"We recall the principles adopted in the Rio Declaration on Environment and Development and affirm adherence to these principles which lay down the basic principles of sustainable development," the justices declared.
They affirmed the importance of an independent judiciary and judicial process, and emphasized the importance of the peaceful resolution of conflicts "to avoid situations in which weapons of war degrade the environment and cause irreparable harm directly through toxic agents, radiation, landmines and physical destruction and indirectly destroy agriculture and create vast displacement of people."
UNEP Executive Director Klaus Toepfer called the field of law "the poor relation in the worldwide effort to deliver a cleaner, healthier and ultimately fairer world."
"We have over 500 international and regional agreements, treaties and deals covering everything from the protection of the ozone layer to the conservation of the oceans and seas," Toepfer said. "Almost all, if not all, countries have national environmental laws too. But unless these are complied with, unless they are enforced, then they are little more than symbols, tokens, paper tigers."
The justices are convinced that deficiency in the knowledge, relevant skills and information in regard to environmental law is "one of the principal causes that contribute to the lack of effective implementation, development and enforcement of environmental law." The goal of their plan of action is to address these deficiencies.
The action plan aims to equip judges, prosecutors, legislators and others, with the necessary skills, information and materials, through the strengthening of environmental law education in schools and universities, including research and analysis as essential to realizing sustainable development, the justices said.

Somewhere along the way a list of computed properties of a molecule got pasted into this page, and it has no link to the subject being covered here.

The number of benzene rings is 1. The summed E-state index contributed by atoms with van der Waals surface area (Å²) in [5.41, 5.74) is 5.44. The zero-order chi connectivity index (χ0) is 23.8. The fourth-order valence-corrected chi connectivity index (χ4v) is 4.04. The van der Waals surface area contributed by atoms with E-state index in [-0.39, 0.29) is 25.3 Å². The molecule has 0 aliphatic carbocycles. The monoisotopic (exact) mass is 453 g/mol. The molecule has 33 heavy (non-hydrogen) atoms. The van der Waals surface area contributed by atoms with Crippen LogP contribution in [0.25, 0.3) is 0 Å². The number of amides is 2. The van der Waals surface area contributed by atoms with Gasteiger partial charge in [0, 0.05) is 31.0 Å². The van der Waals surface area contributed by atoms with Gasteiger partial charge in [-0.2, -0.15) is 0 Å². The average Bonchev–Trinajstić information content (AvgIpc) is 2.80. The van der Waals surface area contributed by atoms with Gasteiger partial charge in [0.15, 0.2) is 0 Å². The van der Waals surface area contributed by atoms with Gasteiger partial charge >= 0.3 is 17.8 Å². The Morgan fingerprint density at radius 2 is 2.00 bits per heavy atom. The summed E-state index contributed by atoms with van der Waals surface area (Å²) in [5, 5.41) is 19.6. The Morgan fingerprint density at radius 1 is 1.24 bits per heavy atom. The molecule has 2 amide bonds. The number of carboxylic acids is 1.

There must be improvement in the level of public participation in environmental decision-making, the justices said, as well as access to justice for the settlement of environmental disputes and the defense and enforcement of environmental rights, and public access to relevant information.
Strengthening of collaboration and exchange of information on sub-regional, regional and global levels should take place, the justices said, and called for strengthening of the capacity of organizations and initiatives, including the media, to enable a well informed public to participate more in making and enforcing environmental laws.
There should be an Ad Hoc Committee of Judges consisting of judges representing geographical regions, legal systems and international courts and tribunals and headed by the Chief Justice of South Africa, that will keep under review and publicize the emerging environmental jurisprudence, the justices recommended.
UNEP and its partner agencies, including civil society organizations, should provide support to the Ad Hoc Committee of Judges, and finally, the justices called upon governments of the developed countries, the donor community, and international financial institutions, to finance the implementation of these principles and the program of work on a high priority basis.